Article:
Surely you remember, brothers, our toil and hardship; we worked night and day in order not to be a burden to anyone while we preached the gospel of God to you. 1 Thessalonians 2:9 NIV The first accusation against Paul by the church in Thessalonica was that he was using...
“Go in and take possession of the land that the Lord swore to your fathers, to Abraham, to Isaac, and to Jacob, to give to them and to their offspring after them.” Deuteronomy 1:8
God had given the Promised Land to Abraham and his descendants. However, three generations later (Isaac, Jacob, and Joseph), there was a famine in the land, and the family to whom God had given his great promises left for Egypt where they eventually became slaves.
That dark era of oppression lasted 400 years. Then the people called out to God, and he raised up Moses, who led the people out of Egypt in the exodus. God then made a covenant with them at Mount Sinai, in which he would be their God and they would be his people.
Here in Deuteronomy, Moses recounts what happened next when God gave them the Ten Commandments: “The Lord our God said to us in Horeb, ‘You have stayed long enough at this mountain. Turn and take your journey, and go… See, I have set the land before you. Go in and take possession of the land…’” (1:6-8).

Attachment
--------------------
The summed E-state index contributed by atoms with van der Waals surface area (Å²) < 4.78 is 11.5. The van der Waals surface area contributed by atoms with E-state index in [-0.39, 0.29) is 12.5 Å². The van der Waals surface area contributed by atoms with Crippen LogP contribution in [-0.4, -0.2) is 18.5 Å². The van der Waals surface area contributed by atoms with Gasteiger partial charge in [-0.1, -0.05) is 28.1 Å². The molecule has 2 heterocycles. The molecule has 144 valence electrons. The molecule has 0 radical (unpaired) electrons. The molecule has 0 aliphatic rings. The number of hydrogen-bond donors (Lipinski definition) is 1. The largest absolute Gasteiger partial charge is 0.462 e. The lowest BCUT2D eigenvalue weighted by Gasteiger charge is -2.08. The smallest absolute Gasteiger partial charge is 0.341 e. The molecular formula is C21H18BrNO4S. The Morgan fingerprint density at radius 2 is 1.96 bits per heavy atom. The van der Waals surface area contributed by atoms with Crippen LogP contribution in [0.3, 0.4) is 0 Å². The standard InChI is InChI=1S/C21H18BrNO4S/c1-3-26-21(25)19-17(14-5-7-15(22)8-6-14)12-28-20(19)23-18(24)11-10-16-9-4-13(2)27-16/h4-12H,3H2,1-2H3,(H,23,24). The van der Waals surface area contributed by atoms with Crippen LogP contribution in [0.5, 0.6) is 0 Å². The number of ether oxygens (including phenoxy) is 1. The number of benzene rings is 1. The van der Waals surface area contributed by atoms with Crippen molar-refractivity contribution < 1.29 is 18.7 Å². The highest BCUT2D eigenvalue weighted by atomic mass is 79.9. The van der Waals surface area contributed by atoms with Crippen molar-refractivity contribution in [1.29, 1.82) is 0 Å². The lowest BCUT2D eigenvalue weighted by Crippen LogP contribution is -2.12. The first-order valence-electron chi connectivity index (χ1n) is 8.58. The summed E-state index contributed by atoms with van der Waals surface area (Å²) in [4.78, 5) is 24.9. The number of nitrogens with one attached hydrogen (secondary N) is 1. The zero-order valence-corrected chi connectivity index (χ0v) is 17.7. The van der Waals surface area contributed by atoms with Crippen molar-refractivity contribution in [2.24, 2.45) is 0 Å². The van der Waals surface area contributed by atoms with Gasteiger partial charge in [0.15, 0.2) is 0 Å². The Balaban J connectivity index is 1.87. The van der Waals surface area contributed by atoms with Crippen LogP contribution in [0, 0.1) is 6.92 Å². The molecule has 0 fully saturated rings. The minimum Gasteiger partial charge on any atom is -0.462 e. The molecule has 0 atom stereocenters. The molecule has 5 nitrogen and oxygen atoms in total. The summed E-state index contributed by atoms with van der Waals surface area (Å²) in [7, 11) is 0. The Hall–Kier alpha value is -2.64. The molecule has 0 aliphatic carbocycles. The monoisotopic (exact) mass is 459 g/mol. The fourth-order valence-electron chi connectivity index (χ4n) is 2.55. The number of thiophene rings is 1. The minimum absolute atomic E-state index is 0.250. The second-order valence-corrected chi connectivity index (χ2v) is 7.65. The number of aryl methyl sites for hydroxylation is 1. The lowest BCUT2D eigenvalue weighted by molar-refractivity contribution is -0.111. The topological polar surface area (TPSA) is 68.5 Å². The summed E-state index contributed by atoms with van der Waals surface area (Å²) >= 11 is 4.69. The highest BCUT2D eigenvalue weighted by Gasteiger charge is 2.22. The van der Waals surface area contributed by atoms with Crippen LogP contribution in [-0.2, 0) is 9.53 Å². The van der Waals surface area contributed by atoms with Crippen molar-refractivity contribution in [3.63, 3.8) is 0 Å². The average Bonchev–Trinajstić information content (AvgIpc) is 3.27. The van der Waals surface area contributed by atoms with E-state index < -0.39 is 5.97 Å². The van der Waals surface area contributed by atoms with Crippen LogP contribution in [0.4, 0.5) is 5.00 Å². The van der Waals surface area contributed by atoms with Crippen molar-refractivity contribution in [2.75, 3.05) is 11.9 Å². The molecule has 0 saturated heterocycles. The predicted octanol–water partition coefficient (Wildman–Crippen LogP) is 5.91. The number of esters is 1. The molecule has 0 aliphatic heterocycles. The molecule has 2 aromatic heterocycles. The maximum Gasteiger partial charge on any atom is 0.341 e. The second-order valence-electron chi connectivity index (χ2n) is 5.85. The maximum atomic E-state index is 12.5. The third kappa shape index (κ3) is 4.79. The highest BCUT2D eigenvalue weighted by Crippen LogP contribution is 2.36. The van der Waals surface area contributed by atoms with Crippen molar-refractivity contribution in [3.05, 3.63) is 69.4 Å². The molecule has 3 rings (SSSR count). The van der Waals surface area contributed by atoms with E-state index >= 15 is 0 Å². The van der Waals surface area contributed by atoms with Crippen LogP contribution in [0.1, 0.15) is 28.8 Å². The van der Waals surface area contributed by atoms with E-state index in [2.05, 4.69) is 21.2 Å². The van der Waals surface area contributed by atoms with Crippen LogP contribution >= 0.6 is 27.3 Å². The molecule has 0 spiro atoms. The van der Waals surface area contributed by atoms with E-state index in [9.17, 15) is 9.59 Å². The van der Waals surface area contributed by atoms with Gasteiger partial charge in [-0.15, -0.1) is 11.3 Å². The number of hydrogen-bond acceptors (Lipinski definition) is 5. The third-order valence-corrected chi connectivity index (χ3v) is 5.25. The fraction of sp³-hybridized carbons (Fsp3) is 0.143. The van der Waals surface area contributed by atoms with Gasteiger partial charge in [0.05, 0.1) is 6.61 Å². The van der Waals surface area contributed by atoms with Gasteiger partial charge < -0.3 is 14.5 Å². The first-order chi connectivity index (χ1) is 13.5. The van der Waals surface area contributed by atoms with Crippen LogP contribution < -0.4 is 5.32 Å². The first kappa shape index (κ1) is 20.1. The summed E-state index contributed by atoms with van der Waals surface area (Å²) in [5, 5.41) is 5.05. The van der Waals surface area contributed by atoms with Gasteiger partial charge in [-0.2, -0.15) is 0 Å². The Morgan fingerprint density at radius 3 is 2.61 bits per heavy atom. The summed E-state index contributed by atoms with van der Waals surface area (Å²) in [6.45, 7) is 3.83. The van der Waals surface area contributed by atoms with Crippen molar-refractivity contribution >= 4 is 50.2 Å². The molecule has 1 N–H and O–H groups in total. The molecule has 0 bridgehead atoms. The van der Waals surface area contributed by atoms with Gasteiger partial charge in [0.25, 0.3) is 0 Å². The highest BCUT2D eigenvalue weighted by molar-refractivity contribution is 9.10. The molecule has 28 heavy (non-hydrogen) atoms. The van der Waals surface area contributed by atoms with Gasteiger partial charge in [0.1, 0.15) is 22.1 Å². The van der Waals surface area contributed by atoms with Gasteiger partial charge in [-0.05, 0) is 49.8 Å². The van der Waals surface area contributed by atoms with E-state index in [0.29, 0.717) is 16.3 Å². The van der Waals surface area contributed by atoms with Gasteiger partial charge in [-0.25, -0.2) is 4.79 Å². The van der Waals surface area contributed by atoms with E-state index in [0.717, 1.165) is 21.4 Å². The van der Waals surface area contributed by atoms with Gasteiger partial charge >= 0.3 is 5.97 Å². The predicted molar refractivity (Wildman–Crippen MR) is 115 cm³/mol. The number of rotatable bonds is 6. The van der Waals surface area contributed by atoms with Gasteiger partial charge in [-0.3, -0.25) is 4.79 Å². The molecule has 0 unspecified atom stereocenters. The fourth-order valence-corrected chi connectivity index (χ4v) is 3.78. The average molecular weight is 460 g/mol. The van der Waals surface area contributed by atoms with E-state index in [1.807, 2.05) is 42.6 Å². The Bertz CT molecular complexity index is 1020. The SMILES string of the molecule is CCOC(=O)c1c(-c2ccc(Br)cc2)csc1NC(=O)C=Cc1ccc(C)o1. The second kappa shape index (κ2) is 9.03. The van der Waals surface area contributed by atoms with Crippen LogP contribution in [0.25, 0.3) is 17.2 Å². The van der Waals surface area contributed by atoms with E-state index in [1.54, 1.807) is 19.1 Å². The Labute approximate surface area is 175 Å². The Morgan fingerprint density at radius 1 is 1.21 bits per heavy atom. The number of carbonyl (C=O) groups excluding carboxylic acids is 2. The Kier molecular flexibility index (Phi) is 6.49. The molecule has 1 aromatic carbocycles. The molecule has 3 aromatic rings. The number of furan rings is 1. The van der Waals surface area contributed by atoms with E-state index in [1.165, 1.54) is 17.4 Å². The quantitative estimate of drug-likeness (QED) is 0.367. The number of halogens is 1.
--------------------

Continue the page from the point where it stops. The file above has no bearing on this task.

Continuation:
God organized the people and when it was time for them to move forward, they appointed leaders and sent out spies to survey the land (1:9-25). But then fear set in, and the people were unwilling to go up, grumbling against the Lord and losing heart (1:26-28).
God said about that generation: “Not one of these men of this evil generation shall see the good land that I swore to give to your fathers” (1:35; see also Num. 14:23). So the people wandered in the desert for an entire generation. They could not go back to Egypt. They could not go forward into the Promised Land. They were stuck—a believing people going nowhere.
Have you ever found yourself, as a Christian, feeling stuck?